Alan Greenblatt is a GOVERNING correspondent.E-mail: email@example.com
The new president has a whole new notion of urban policy.
For the past 40 years, through the Great Society initiatives of Lyndon Johnson, the Enterprise Zone programs of HUD Secretary Jack Kemp, and the Hope VI public housing projects of the past decade and a half, urban policy in America has essentially meant one thing: dealing with the problems of the poor.
Not anymore. Both President Obama and his chief urban adviser, Valerie Jarrett, have made it clear that federal urban policy is about to evolve into something very different: a means of helping cities and their regions become instruments of American economic strength. Just how the policies will proceed won't be clear for some time. But when it comes to the new administration's commitment to a different approach, there is little room for doubt.
Obama himself has been talking about this for months. "Yes, we need to fight poverty; yes, we need to fight crime," he told a group of mayors last June. "But we also need to stop seeing our cities as the problem and start seeing them as the solution. Because strong cities are the building blocks of strong regions, and strong regions are essential for a strong America." Jarrett makes the same point. "We're going to change things," she said in a recent interview. "We understand that it is the cities that are the economic engines of our country." During the 2008 campaign, Obama pledged to create a White House office devoted to formulating and promoting urban policy. Now he has done it.
A White House this interested in cities has become something of a novelty, but it seems like a natural fit for the new administration. Obama, after all, is the first genuine big-city president the country has had for nearly a century. Other modern presidents have lived in cities -- John Kennedy, Richard Nixon and Franklin Roosevelt all got mail at New York City addresses at various times in their lives -- but before Obama, none had been rooted in a major city since the late-19th and early-20th centuries, when the nation elected, in near succession, a mayor of Buffalo (Grover Cleveland), a New York City police commissioner (Theodore Roosevelt) and a county prosecutor from Cincinnati (William Howard Taft).
Obama grew up in Honolulu, went to college in Los Angeles and Manhattan, and has spent virtually his entire working life in Chicago. The Chicago chapters of his memoir, "Dreams From My Father," are filled with tales of civic engagement at the most basic levels, of police, patronage and aldermanic maneuvering. He writes at some length about his frustrations as a community organizer in trying to get the federal government to help public housing residents with such problems as plumbing, roofing and asbestos cleanup. "Obama is an urban man in a way that is not so true of other recent presidents," says Michael McGerr, an Indiana University historian. "It's part of his base in a way that wasn't so much the case for other people."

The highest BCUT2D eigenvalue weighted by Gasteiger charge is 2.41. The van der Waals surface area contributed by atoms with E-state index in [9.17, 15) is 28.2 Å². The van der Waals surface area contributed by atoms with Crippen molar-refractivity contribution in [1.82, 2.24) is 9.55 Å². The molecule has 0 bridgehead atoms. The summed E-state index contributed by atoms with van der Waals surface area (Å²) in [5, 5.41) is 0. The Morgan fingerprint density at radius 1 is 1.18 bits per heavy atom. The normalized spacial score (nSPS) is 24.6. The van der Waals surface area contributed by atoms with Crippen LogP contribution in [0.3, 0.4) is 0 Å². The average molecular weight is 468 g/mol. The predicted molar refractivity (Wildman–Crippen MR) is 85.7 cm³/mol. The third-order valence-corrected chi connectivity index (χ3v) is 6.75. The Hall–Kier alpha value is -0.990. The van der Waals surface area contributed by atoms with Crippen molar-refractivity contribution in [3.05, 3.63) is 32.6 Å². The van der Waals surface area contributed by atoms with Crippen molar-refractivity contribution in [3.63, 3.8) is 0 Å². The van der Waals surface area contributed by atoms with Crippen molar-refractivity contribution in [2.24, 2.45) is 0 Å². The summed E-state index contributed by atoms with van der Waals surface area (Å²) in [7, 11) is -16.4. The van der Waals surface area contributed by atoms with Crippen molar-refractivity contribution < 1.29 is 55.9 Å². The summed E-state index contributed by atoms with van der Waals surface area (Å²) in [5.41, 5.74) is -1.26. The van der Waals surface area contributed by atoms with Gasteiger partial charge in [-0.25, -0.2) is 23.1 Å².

Although Obama started his career working on the urban anti-poverty programs that were a hallmark of the Great Society, his mindset is a lot different from that of LBJ or any other recent president. Obama is less interested in rejuvenating urban policy than he is in reshaping its very dimensions.
In Johnson's day, "urban" essentially became a code word for all the ills associated with an underclass trapped in the inner city while the white middle class fled to the suburbs. But cities have changed dramatically since then, especially in the past decade. The middle class is no longer leaving the city in massive numbers; it is, little by little, returning to it. The president believes it's time for urban policy to reflect the new reality.
Obama has fundamentally accepted the argument of mayors and other local officials that metropolitan areas are the primary economic drivers in the country and deserve to be treated as assets rather than problems. It's not just that many central cities have experienced downtown revival and an uptick in population over the past decade. It's that metro areas are punching well above their weight in contributing to the nation's economic activity, even during the current downturn.
"Urban policy is not just about poverty, but realizing the core economic investments we need are around core cities and their suburbs," says Robert Weissbourd, a Chicago-based economic development consultant who chaired the Obama campaign's urban and metropolitan policy task force. "The knowledge economy is anchored in cities."